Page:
Billy Cress and Austin Hodges met in person for the first time at an Instagram community meet-up in Old City, but they’d been admiring each other’s photos over digital space for months. They happened to be taking the same images.
“Me and him, we take pretty much the same subject and edit them almost exactly the same,” Hodges said.
And that’s houses or homes, addresses around Philadelphia that capture imaginations and stoke all kinds of thoughts: wonder, aesthetic admiration, awe, sometimes fear. #PhillyHomePortrait has since taken on a life of its own with Instagrammers across the city following suit with their own favorite domiciles. Cress and Hodges’ Instagram posts using the hashtag yield hundreds of “likes” and comments, sometimes from outside of the city, that their posts instill an appreciation for a city that’s often wrongfully ascribed descriptors like dirty, rude and filthy.
At one point, their main focus would almost definitely be Rittenhouse Square, Fitler Square and Queen Village due simply to age and character. It’s hard to deny that those three neighborhoods don’t have a great deal of charm built into their brick facades and casted cement frames. Cress and Hodges tend to find intrigue in brightly-colored doors, uniquely-appointed windowscapes or overgrown hanging gardens.
“Most of our popular ones are from the Rittenhouse area, Queen Village and Society Hill,” Hodges said while mosquitos nipped at our ankles in the backyard of American Sardine Bar, 1800 Federal St. “For the majority of the people, the houses that look prettier are more appealing.”
It just so happens that, when he explores his Newbold neighborhood, the eye-catching factors are less-often beauty and old-world charm. His snap of a home at South Colorado and Dickinson streets portrays a dilapidated rowhome with papers and posters in the window and posted on the peeling door, a shopping cart chained to the stoop and a tangle of fencing and decorative pottery. At South Bouvier and Mifflin streets, Hodges found striking the juxtaposition of a bright blue door next to a far-less-radiant twin.
“A good handful of people are using [the hashtag]. I think it’s awesome,” he said. “It gets people to go out and explore things that they’ll pass everyday but not pay attention to. As I like to call it, it’s visual awareness.”
The hashtag has indeed spread. Cress and Hodges are by no means the only IG users employing the moniker when encountering a striking home.
“Kind of the goal of this whole project is to get people off their asses and explore – even if it’s not houses, explore something that stands out,” Hodges added.
Back in March, they teamed up for a three-artist gallery show at Metropolitan Bakery, where Hodges works. They printed four-inch squares of their favorites and posted them around the room and sold 10 limited-edition books with perhaps the fanciest of homes. Hodges said their third book, which they’re working on now, will focus more on “everyday houses.”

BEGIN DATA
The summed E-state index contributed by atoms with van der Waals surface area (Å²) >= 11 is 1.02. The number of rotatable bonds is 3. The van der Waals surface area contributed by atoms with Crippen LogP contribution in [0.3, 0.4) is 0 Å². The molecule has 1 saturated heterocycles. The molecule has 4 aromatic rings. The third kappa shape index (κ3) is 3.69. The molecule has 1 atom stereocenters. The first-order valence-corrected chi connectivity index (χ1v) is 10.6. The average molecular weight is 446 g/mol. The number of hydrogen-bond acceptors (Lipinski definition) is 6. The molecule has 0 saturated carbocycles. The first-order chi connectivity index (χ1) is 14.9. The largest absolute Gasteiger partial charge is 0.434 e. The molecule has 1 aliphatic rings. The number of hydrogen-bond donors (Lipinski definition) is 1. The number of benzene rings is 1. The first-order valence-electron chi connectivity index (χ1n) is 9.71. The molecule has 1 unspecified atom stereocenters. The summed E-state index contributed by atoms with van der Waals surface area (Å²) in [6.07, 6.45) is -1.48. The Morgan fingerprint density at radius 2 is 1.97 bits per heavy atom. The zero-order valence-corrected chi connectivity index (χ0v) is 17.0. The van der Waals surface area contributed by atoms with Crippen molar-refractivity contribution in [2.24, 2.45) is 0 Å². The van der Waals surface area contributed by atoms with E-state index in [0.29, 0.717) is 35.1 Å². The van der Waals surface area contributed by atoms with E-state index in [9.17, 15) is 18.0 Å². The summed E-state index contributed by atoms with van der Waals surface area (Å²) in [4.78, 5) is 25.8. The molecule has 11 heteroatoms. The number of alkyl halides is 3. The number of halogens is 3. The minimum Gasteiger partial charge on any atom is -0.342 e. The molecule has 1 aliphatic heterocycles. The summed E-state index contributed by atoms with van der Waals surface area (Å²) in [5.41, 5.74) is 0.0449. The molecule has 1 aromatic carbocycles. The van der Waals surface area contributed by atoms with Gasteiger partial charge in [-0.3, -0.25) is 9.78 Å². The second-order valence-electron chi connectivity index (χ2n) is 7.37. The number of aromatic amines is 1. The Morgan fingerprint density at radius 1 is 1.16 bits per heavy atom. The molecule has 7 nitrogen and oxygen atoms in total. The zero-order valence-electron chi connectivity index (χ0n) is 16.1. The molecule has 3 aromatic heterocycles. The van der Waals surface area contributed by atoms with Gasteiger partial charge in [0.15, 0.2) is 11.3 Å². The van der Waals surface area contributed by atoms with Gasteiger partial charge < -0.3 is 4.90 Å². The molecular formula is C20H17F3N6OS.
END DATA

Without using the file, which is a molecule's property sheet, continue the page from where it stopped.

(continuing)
Cress’ capture of South Fourth and Fitzwater streets is striking for its purple door, sherbert-colored walls and pale pink trim. At South Hancock and Catharine streets, he found framed steps, unfilled by cement, but instead populated with peonies and wildflowers.
The unspoken thrill is the narratives and imagination we all build around homes we only see from the outside. Who lives there? What are their lives like? How on earth did that color end up on their siding?
“Sometimes I’m curious who does own the house, but then again, if you look at the house itself, they put decorations in front or they put anything on the house. That can help you determine what kind of person owns the house,” Hodges explained.
For instance, one of his favorites, a Kensington residence, had American flags in the windows and a small security camera at the door. South Philly may not be littered with charming, Revolutionary-era rowhouses that have been gardened and maintained to perfection. In fact, the number of new homes popping up makes it less desirable than some of the gems that could be mined in Packer Park, Girard Estate and along South 13th Street.
But as Cory Popp, a multi-media journalist who called up Cress and Hodges to ask if he could tag along and make a mini-documentary put it, “a lot of people think this city is dirty, but I think there’s an increasing number of people that have pride for the city and its beauty.”
The resident of the 1500 block of South Broad St. applauds the IG duo and agrees with Hodges that it has the power to open eyes.
“It’s a reminder, even if you’re walking to ACME on Passyunk Ave., you’re going to pass some beautiful things,” Popp said. “Open your eyes and look for it – be aware.”
Staff Writer Bill Chenevert at firstname.lastname@example.org or ext. 117.